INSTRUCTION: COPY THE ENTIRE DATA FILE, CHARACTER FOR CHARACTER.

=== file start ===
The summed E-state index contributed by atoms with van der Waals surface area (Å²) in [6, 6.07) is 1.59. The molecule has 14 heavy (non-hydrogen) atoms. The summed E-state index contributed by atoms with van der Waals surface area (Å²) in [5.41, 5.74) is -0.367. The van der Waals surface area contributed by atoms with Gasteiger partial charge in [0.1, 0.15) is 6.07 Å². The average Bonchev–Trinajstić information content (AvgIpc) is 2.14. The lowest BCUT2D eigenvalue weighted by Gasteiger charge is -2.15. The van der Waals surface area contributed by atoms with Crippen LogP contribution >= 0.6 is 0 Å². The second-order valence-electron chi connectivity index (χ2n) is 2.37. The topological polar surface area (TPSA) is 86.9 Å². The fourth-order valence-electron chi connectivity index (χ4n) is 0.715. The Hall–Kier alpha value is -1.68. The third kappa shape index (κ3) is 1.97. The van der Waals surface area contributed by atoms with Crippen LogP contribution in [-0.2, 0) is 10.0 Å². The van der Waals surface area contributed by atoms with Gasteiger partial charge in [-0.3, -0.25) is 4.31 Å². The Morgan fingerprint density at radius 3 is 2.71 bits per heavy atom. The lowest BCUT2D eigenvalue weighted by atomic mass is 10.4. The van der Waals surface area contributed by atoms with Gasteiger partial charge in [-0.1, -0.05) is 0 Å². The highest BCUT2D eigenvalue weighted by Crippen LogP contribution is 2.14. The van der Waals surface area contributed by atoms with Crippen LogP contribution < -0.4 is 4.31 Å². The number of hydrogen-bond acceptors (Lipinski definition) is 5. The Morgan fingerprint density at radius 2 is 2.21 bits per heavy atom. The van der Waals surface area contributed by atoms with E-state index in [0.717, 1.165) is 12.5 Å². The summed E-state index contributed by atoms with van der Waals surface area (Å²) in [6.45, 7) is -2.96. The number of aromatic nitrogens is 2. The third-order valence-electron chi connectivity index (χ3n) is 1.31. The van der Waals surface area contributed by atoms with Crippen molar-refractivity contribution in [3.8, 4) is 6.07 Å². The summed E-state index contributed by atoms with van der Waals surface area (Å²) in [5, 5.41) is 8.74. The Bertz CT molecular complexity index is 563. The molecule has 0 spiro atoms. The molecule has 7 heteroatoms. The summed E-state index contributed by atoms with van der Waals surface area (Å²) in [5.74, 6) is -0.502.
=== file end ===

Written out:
The summed E-state index contributed by atoms with van der Waals surface area (Å²) in [6, 6.07) is 1.59. The molecule has 14 heavy (non-hydrogen) atoms. The summed E-state index contributed by atoms with van der Waals surface area (Å²) in [5.41, 5.74) is -0.367. The van der Waals surface area contributed by atoms with Gasteiger partial charge in [0.1, 0.15) is 6.07 Å². The average Bonchev–Trinajstić information content (AvgIpc) is 2.14. The lowest BCUT2D eigenvalue weighted by Gasteiger charge is -2.15. The van der Waals surface area contributed by atoms with Crippen LogP contribution >= 0.6 is 0 Å². The second-order valence-electron chi connectivity index (χ2n) is 2.37. The topological polar surface area (TPSA) is 86.9 Å². The fourth-order valence-electron chi connectivity index (χ4n) is 0.715. The Hall–Kier alpha value is -1.68. The third kappa shape index (κ3) is 1.97. The van der Waals surface area contributed by atoms with Crippen LogP contribution in [-0.2, 0) is 10.0 Å². The van der Waals surface area contributed by atoms with Gasteiger partial charge in [-0.3, -0.25) is 4.31 Å². The Morgan fingerprint density at radius 3 is 2.71 bits per heavy atom. The lowest BCUT2D eigenvalue weighted by atomic mass is 10.4. The van der Waals surface area contributed by atoms with Gasteiger partial charge in [-0.1, -0.05) is 0 Å². The highest BCUT2D eigenvalue weighted by Crippen LogP contribution is 2.14. The van der Waals surface area contributed by atoms with Crippen LogP contribution < -0.4 is 4.31 Å². The number of hydrogen-bond acceptors (Lipinski definition) is 5. The Morgan fingerprint density at radius 2 is 2.21 bits per heavy atom. The van der Waals surface area contributed by atoms with E-state index in [0.717, 1.165) is 12.5 Å². The summed E-state index contributed by atoms with van der Waals surface area (Å²) in [6.45, 7) is -2.96. The number of aromatic nitrogens is 2. The third-order valence-electron chi connectivity index (χ3n) is 1.31. The van der Waals surface area contributed by atoms with Crippen molar-refractivity contribution in [3.8, 4) is 6.07 Å². The summed E-state index contributed by atoms with van der Waals surface area (Å²) in [5, 5.41) is 8.74. The Bertz CT molecular complexity index is 563. The molecule has 0 spiro atoms. The molecule has 7 heteroatoms. The summed E-state index contributed by atoms with van der Waals surface area (Å²) in [5.74, 6) is -0.502.